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Camosun College faculty spur creation of decolonized English assessments

National interest in new tool that will better suit prospective Indigenous students
Camosun College faculty have spurred the creation of a tool that will provide English assessments that better suit Indigenous students. (Jake Romphf/News Staff)

An initiative that looks to decolonize English assessments for Camosun College’s prospective Indigenous students has turned into a national endeavour.

The school’s faculty members and a 15-member committee have crafted a vision for an assessment process that offers a tool for placing people at the appropriate level of post-secondary English.

Assessments provide a snapshot of a potential student’s English skills and can be used to determine whether they’re ready to enter a certain program or if they need to upgrade their skills. However, Camosun faculty members realized the existing assessment process didn’t apply to Indigenous life experiences.

A new tool would reflect Indigenous worldviews and cultures, and will aim to provide more inclusive, culturally appropriate and equitable assessments for those students.

“Assessment is the first point of contact for many Indigenous students,” Wendy McDonald, an Indigenous advisor at Camosun, said in a news release. “If we don’t get it right, there is the potential for Indigenous students to internalize the failure of being in the wrong placement, believing it’s their fault and they can’t do it. If we lose them here, it then takes them a long time to try again.”

McDonald added that the goal is for students to feel successful from the start and it’s important assessments are accurate and supportive to ensure students don’t feel responsible for the system’s shortcomings.

Maureen Niwa saw Indigenous students receiving low scores on assessments despite their work, such as essays, showing profound wisdom, reflection and insights. It was then that Niwa realized schools were using the wrong tool.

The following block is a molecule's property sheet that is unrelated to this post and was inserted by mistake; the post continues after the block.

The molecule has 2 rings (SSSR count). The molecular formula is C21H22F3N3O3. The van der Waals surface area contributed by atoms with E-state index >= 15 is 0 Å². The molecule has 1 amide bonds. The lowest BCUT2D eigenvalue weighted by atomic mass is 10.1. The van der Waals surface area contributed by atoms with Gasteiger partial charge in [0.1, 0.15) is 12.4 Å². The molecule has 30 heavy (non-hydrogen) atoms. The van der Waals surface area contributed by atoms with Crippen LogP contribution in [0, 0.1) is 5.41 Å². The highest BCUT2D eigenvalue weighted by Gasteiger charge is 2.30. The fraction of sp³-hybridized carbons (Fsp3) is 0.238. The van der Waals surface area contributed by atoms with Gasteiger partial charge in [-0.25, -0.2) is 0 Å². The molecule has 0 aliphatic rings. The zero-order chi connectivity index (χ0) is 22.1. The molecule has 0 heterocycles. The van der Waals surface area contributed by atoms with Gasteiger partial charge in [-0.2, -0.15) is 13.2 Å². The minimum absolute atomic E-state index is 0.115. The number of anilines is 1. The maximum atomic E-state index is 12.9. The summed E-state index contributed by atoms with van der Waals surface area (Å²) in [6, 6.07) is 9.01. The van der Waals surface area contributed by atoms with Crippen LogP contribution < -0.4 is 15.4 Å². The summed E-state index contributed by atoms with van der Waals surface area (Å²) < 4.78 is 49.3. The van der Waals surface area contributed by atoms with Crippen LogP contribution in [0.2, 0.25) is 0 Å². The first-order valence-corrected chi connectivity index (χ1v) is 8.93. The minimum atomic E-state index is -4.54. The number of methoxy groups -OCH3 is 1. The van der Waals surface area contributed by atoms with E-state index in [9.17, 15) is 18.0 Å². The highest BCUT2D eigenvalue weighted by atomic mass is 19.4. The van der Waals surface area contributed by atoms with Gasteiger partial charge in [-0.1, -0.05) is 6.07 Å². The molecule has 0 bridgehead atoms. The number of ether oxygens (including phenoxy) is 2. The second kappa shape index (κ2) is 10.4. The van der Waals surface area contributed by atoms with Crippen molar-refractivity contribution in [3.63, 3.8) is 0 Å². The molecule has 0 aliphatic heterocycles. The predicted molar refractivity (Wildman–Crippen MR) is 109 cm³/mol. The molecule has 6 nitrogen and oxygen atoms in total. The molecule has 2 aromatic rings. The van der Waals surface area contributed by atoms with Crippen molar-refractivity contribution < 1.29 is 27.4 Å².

“The current tool is American-based, contains language that may trigger trauma, and overlooks common Indigenous cultural practices such as storytelling, community-based experiences, land-based issues and values placed on family,” Niwa, a Camosun English instructor, said in the release.

McDonald started working on the project years ago after noticing Camosun had specially designed assessments for some groups, like those who speak English as an additional language or students with disabilities, but had nothing for Indigenous pupils.

A committee that began by gathering input from around Camosun has grown into a national Indigenizing English Placement Assessment (IEPA) steering committee. After that team develops a plan for the new tool, it will work with developers to create software that allows for a fully Indigenized assessment process – one that integrates video and other storytelling technology.

Eight other Canadian institutions are currently supporting tool’s development, Camosun said.

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Jake Romphf

About the Author: Jake Romphf

In early 2021, I made the move from the Great Lakes to Greater Victoria with the aim of experiencing more of the country I report on.
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